Grails Tests with Cucumber
Recently one of my customers decided to introduce functional tests. The tests should be run beside the already existing unit and integration tests, utilizing a behaviour-driven development approach (BDD). Behaviour-driven development is an approach to specification based testing, instead of source code based testing. Cucumber enables writing BDD specifications for the Ruby programming language, but there are various implementations for other environments. One of them is Cucumber-JVM, a port of Cucumber for the Java virtual machine.
Cucumber components can be devided into three categories: features, steps and hooks.
Features contain the human-readable specification. A specification consists of a description and various scenarios that need to be successfully executed. A scenario has at least three parts:
- Given a textual description that describes the assumption under which the specification must hold
- When a textual description of the action that causes some behaviour
- Then a textual description of the consequence that was caused by the action
Of course, the term “textual description” is not quite true as there needs to be some sort of common agreement about the syntax/semantic of feature files. For writing feature files, Cucumber uses Gherkin, a small programming language with a convenient to read syntax. Let’s have an example:
The example feature description above shows the definition of a single section. Gherkin would allow multiple scenarios and slightly complex scenario definitions with multiple given/when/then blocks. As can be seen above, the feature is human-readable and definitly not as complex as actual source code.
In my case, the customers application is a Grails application. There is a Cucumber Grails plugin available that we chose to add to our
BuildConfig.groovy as additional plugin dependency.
Be aware that Groovy 2.1.x ships with Groovy 1.8.x. The current Cucumber Grails plugin (0.10.0) has a dependency on the Spock Groovy 2.0 build that needs to be excluded manually in
BuildConfig.groovyin case you’re running Grails <= 2.1.x.
Once the Grails plugin is added to
BuildConfig.groovy, Cucumber specifications can be executed by running
test-app. Let’s assume we saved the specification above in a file called
AdminLogin.feature. In order to let the Cucumber plugin find the feature specification in the classpath, it needs to be put in the
test/functional folder. Afterwards we can tell Grails to run all functional Cucumber tests with the following command:
Be aware that this restricts
test-app to execute only functional Cucumber tests. All functional tests can be executed without the selector via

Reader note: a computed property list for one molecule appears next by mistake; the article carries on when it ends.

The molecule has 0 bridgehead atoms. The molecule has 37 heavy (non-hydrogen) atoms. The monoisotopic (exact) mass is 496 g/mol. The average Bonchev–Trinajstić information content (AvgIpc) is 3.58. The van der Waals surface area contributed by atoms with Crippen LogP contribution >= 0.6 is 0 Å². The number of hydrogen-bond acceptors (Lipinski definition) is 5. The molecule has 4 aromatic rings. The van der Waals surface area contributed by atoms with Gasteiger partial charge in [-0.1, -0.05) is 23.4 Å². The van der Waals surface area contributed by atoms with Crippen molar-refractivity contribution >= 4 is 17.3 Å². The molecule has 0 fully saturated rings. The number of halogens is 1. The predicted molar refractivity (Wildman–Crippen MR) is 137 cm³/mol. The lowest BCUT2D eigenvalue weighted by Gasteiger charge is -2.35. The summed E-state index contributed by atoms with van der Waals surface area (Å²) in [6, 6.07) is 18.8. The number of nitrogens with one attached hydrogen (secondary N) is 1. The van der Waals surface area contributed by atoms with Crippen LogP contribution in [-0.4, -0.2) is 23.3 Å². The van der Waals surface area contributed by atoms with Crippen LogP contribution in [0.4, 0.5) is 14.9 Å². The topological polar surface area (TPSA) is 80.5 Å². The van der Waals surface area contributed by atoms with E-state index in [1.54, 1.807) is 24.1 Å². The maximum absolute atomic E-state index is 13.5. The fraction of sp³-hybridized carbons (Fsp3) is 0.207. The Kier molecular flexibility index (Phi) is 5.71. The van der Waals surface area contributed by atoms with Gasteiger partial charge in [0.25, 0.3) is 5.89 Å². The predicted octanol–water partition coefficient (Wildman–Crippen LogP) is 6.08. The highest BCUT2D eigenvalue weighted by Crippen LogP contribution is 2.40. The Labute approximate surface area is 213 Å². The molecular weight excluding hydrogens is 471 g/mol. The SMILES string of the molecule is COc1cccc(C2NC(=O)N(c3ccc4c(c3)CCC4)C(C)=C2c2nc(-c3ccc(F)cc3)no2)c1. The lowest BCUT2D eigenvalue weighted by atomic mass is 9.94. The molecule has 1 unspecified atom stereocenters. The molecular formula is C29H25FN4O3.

The result of running
test-app looks similar to this:
You can implement missing steps with the snippets below:
Ups, we wrote a specification but there is an important piece missing: the so-called steps and hooks. Steps are needed to programmatically interact with our application. Cucumber leaves the decision about the tool we use for the steps up to us. As the project is about a web application, we needed some sort of web testing library to implement the steps. We chose to go with Geb, a Groovy library to automate web testing.
The Grails plugin output shown above already gives us a hint on how the step implementations should look like. We can copy these step definition stubs as a basis for our step implementation. The steps are defined in a simple Groovy file, it’s recommended to use a separate package to avoid loading issues by the Cucumber Grails plugin. The file is placed in the
test/functional/steps folder (because we are using the
steps package in the Groovy file) of the application:
Then are actually static method calls to the Cucumber-JVM Groovy API. Every method is called with two arguments: a regular expression pattern (the bitwise negator is used to generate a
java.util.regex.Pattern from the
String) and a closure. The closure code comes with as many parameters as the regular expression amount of groups. Because we used double quotes for the link in the feature file we triggered Cucumber to guess this was a valid argument to our closure block. Of course the regular expression can be customized if needed, Cucumber only provides a starting point with the given stub code.
Now it’s time for Geb entering the stage. In order to add a Geb
Browser instance to our step code, we need to add a hook to our code. Cucumber hooks are needed to execute code before and after the execution of a scenario. In our case we want the code to be global, as we use Geb in every function Cucumber test case and need to ensure it is setup correctly. We place the Groovy file containing the hooks in the
test/functional/support folder, as the Groovy code is using the
BindingUpdater ensures that every step has access to the
Browser instance via a
browser variable. In addition, it provides a set of methods that are automatically forwarded to this
Browser instance. Examples include,
via and other important methods of the Browser. Let’s see how our steps can finally be implemented by utilizing Geb:
As you can see, instead of writing
browser.go link we can simply use
go link because the
BindingUpdater set up method forwarding for this method. After the given link is opened with
go link a Geb page is used to validate whether the login page is now shown in front of the secured page:
Geb uses the
at verifier to determine whether the login page is shown or not.
We’re done with our first Cucumber specification!
I created a blank Grails 2.1.5 project and added the example above including an initial Geb and Cucumber configuration that should help getting things up and running.
The Grails Cucumber plugin adds Cucumber-JVM support to Grails applications. Together with Geb, Cucumber can be used to create BDD-style specifications that in turn are executed at run-time using the Groovy web testing library underneath.